Golda is a certified holistic health counselor and founder of Body Love Wellness, a program designed for plus-sized women who are fed up with dieting and want support to stop obsessing about food and weight. If you’re in or near NYC this August, don’t miss her LIVE workshop: Rounded Letters: A Body Image Workshop For Women Who Love To Write. Check it out here.


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{ 41 comments… read them below or add one }

@Scarlet_Ibis July 25, 2012 at 10:28 am

Dealing With Negative Comments About Your Body: http://t.co/YhRgI5an

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@BeNourished July 24, 2012 at 7:34 am

Dont change your body to get respect from society.Instead, let’s change society to respect our bodies. @bodylovewellnes http://t.co/EbiNvGIJ

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Cija Black (@CijaBlack) July 24, 2012 at 7:15 am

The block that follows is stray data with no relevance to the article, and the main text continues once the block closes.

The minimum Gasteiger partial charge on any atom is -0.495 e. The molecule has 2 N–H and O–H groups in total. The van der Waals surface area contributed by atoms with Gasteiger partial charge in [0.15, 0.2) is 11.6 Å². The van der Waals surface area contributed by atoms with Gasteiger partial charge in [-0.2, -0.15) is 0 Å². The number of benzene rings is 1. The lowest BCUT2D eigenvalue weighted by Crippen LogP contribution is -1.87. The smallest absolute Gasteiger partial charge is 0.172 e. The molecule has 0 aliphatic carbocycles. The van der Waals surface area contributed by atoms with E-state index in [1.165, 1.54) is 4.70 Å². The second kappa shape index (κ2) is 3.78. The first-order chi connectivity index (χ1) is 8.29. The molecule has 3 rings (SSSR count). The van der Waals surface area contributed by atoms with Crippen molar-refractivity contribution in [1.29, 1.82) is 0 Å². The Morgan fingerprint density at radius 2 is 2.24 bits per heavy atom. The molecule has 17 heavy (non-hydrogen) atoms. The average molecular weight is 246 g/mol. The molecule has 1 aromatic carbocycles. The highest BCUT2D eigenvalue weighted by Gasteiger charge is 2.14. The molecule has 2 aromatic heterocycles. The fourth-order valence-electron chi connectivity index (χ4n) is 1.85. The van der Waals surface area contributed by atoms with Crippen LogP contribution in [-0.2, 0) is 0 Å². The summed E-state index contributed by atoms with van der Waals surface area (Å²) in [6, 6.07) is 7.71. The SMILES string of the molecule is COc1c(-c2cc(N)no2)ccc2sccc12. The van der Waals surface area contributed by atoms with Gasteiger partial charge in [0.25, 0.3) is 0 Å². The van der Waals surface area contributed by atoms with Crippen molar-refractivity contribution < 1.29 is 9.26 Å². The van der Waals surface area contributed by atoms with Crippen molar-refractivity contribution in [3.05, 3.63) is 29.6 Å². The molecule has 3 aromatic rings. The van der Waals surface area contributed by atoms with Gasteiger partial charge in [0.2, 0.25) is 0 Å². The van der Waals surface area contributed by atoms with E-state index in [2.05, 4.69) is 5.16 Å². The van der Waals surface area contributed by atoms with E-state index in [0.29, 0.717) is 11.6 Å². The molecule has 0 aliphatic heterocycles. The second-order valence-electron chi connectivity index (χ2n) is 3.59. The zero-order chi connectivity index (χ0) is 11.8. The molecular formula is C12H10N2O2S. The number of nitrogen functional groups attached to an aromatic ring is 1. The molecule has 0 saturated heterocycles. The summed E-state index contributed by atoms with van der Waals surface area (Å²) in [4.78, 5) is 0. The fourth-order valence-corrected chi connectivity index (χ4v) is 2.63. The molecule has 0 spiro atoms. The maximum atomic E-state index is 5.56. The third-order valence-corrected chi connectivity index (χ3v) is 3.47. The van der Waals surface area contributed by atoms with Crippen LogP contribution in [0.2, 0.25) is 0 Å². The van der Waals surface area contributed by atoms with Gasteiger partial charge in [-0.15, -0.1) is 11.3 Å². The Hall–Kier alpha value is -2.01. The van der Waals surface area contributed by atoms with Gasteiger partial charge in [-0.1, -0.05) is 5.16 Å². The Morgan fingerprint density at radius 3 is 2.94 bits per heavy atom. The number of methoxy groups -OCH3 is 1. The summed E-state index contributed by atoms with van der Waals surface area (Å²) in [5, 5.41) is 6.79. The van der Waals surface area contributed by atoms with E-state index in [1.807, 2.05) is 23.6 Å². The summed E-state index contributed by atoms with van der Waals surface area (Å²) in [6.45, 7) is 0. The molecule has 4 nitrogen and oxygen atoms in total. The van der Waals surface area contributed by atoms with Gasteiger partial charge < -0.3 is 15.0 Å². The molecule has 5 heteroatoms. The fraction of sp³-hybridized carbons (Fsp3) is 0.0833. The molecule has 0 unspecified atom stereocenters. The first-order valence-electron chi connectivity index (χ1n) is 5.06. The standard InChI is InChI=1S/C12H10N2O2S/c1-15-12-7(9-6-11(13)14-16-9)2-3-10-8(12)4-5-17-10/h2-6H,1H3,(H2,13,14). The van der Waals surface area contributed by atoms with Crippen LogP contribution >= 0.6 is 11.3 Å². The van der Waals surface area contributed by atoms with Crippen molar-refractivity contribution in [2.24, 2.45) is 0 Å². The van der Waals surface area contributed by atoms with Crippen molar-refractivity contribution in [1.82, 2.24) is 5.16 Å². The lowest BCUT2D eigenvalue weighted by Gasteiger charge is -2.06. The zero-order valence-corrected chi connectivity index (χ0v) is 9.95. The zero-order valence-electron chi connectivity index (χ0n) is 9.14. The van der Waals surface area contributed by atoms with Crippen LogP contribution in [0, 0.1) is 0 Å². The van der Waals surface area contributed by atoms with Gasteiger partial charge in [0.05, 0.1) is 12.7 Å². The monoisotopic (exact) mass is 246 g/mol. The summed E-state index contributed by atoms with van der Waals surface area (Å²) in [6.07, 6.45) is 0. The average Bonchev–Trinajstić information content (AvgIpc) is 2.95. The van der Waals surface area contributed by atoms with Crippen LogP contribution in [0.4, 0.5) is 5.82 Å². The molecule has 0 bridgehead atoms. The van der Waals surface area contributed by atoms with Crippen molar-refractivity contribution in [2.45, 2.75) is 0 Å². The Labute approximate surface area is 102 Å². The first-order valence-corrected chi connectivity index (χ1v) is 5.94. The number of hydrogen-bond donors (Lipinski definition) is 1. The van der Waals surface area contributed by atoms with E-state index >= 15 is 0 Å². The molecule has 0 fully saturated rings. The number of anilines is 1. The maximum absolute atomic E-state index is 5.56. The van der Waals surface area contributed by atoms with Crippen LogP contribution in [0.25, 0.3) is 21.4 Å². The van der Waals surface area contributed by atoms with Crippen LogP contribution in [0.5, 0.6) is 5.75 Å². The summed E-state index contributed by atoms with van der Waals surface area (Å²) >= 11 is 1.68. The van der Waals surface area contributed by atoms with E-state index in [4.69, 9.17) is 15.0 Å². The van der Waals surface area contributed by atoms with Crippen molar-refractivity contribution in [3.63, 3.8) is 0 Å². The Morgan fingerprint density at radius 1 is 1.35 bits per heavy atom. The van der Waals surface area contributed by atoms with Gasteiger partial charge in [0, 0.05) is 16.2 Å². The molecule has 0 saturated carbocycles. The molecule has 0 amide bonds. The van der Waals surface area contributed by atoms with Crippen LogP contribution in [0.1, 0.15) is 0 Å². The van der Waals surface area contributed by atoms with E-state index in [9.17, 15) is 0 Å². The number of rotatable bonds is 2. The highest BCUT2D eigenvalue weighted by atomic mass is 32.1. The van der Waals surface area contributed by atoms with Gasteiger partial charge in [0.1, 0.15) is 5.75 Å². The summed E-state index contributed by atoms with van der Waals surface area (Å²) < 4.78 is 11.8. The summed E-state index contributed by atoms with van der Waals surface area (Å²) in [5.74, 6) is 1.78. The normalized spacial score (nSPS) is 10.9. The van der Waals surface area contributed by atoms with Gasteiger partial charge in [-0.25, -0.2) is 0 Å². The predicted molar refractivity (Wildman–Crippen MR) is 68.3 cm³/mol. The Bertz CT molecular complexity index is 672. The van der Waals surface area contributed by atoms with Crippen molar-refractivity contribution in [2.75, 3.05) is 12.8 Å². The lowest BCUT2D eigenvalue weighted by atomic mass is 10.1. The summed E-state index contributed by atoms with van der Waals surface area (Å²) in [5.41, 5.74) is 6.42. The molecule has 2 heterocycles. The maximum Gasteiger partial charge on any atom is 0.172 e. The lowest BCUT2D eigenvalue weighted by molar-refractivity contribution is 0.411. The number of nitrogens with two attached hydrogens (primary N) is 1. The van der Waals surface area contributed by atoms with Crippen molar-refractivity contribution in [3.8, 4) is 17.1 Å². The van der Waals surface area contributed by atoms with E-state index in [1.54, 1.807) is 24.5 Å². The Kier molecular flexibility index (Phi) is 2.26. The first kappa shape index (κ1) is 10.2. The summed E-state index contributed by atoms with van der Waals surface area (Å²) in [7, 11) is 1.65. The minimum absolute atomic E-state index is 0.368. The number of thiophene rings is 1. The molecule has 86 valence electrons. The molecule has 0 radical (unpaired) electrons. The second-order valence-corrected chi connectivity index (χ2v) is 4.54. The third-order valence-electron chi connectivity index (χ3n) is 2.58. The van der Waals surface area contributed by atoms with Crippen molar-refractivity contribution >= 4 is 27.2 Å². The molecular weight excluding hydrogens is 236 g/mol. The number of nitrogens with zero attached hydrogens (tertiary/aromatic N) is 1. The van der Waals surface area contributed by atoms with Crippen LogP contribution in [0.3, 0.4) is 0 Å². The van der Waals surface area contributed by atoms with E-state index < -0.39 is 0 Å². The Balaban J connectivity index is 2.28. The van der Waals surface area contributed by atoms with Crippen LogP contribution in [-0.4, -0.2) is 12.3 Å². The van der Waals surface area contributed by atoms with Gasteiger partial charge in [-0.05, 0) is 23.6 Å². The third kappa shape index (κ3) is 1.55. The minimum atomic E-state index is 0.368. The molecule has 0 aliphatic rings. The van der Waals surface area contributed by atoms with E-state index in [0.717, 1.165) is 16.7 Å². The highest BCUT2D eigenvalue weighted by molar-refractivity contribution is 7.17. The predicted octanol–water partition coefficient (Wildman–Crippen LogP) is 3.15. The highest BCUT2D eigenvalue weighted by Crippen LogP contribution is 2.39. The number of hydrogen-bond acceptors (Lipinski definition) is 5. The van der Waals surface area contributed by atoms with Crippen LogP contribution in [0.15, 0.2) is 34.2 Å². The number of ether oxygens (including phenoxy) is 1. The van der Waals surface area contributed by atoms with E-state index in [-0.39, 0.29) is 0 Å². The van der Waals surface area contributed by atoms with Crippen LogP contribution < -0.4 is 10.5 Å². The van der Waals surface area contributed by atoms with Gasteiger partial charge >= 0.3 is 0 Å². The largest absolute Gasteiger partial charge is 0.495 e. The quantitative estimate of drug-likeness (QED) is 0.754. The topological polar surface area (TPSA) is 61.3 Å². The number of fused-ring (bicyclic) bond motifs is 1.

Dealing With Negative Comments About Your Body — Body Love Wellness http://t.co/8Oaxnj3M

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Mara July 23, 2012 at 8:55 pm

To strangers who dare to make comments about my size (except small children):

I hope you learn to like yourself better soon.

To me it means that I’ve heard them, I don’t agree with them, I understand their motivation (to make themselves feel better somehow) and that I have compassion and a hope that they get better soon.

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Lynndee July 23, 2012 at 4:54 pm

I too have been dealing with back-handed comments that are supposedly positive, although they don’t feel that way. I have been hearing some form of this comment “Wow, your boobs are really big” for most of my life (I’m 47 now). For so long I had felt that something was literally wrong with me and I couldn’t even talk about my hurt with many people because they would just roll their eyes and tell me how lucky I am to have great boobs. It’s only in the past decade that I have been able to acknowledge that it isn’t ok with me when people make loud comments about my body in public or in private for that matter. I feel much better and loving about my breast size now, but I admit that I’m afraid of comments. At the same time I don’t mind if someone tells me I look beautiful or sexy – that feels great to me. It’s all a bit confusing at times.